The state’s unemployment rate has dipped below 10 percent for the first time in three years.
The rate fell to 9.9 percent in February, compared to 10.2 percent in January, according to data released Friday by the state Division of Employment Security. The data are adjusted for seasonal fluctuations.
The last time the rate was less than 10 percent was in February 2009, when it was 9.5 percent. At its worst in early 2010, it was 11.4 percent.
“The most important thing to me, when I look at the unemployment rate, is the trend,” Wells Fargo economist Mark Vitner said. “It’s been declining since last fall, and all the anecdotal evidence would suggest that trend remains in place. It seems like the state’s economy is gaining momentum and hiring is picking up, particularly in the large metro areas,” such as the Triangle.
The rate was 10.7 percent as recently as September.
Still, the state rate remains significantly higher than the national rate, which was 8.3 percent in February. And just three states – Nevada, Rhode Island and California – have higher unemployment rates.
“It’s certainly a very high rate by any objective or historical standard,” said John Quinterno of South by North Strategies, a Chapel Hill research firm that focuses on economic and social policy.
The state unemployment rate also has consistently been higher than the Triangle’s, where unemployment stood at 8.1 percent in January. The Triangle rate for February is scheduled to be released Thursday.
Getting the unemployment rate below 10 percent again, Quinterno said, doesn’t erase the tales of woe that have accumulated over the last three years.
“There are plenty of communities that have struggled with high unemployment,” he said. “There are families that have had long-term unemployment over that timeframe. … A great number of hardships and difficulties have occurred.”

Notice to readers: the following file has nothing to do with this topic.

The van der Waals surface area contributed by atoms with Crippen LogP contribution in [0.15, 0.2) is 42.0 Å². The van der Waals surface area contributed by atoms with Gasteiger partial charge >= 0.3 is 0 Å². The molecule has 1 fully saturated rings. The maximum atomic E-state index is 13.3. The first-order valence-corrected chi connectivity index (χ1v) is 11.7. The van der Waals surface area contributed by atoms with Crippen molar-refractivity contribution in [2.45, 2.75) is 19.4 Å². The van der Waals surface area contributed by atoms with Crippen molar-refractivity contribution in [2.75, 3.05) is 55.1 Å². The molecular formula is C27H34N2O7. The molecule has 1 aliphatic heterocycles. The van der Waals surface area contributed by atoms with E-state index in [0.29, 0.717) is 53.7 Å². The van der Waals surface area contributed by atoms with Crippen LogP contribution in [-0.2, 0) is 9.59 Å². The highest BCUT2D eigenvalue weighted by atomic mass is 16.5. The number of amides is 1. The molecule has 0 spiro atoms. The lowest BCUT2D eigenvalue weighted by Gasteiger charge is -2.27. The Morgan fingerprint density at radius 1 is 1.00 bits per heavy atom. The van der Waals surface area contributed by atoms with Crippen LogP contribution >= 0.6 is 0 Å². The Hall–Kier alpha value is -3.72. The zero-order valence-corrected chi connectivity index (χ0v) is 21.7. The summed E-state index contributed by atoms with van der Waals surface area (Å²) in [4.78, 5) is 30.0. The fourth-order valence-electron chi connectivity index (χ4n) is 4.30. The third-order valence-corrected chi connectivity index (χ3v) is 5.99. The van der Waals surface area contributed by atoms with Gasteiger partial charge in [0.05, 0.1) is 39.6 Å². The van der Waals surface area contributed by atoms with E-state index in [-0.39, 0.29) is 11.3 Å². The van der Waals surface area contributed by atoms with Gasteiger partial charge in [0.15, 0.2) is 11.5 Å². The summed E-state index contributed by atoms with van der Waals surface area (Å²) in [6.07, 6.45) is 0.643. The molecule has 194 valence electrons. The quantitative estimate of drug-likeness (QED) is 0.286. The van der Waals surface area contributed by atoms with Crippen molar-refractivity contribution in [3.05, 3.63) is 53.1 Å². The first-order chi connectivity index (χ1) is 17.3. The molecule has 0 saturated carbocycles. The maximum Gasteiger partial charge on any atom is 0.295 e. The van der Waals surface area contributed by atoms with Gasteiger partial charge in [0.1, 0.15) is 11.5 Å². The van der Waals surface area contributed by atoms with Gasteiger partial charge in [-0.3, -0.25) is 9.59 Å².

Public-sector jobs swell
The state added 8,300 jobs in February, led by a gain of 5,600 jobs in the public sector.
Quinterno said he was puzzled by the increase in government jobs. “I’m really not sure what is going on there,” he said.
Over the last two years the number of people employed in North Carolina has risen by 2.9 percent, outpacing the 2.7 percent increase nationwide, said Michael Walden, an economist at N.C. State University.
“The reason, though, that our unemployment rate is so high is we got clobbered more during the recession,” he added. “We lost 8 percent of our job base, versus 6 percent for the nation.”
The reliance on manufacturing especially hurt the state since many businesses and individuals delayed purchasing nonessential goods during the recession.
Vitner projects that the state will add 50,000 to 60,000 jobs this year. “That would be a pretty good year,” he said.
Walden is even more optimistic, forecasting that the state will add 75,000 to 80,000 jobs. That would push the unemployment rate close to 9 percent.
“Obviously, that’s still not where we want it to be, but it’s moving in the right direction,” he said.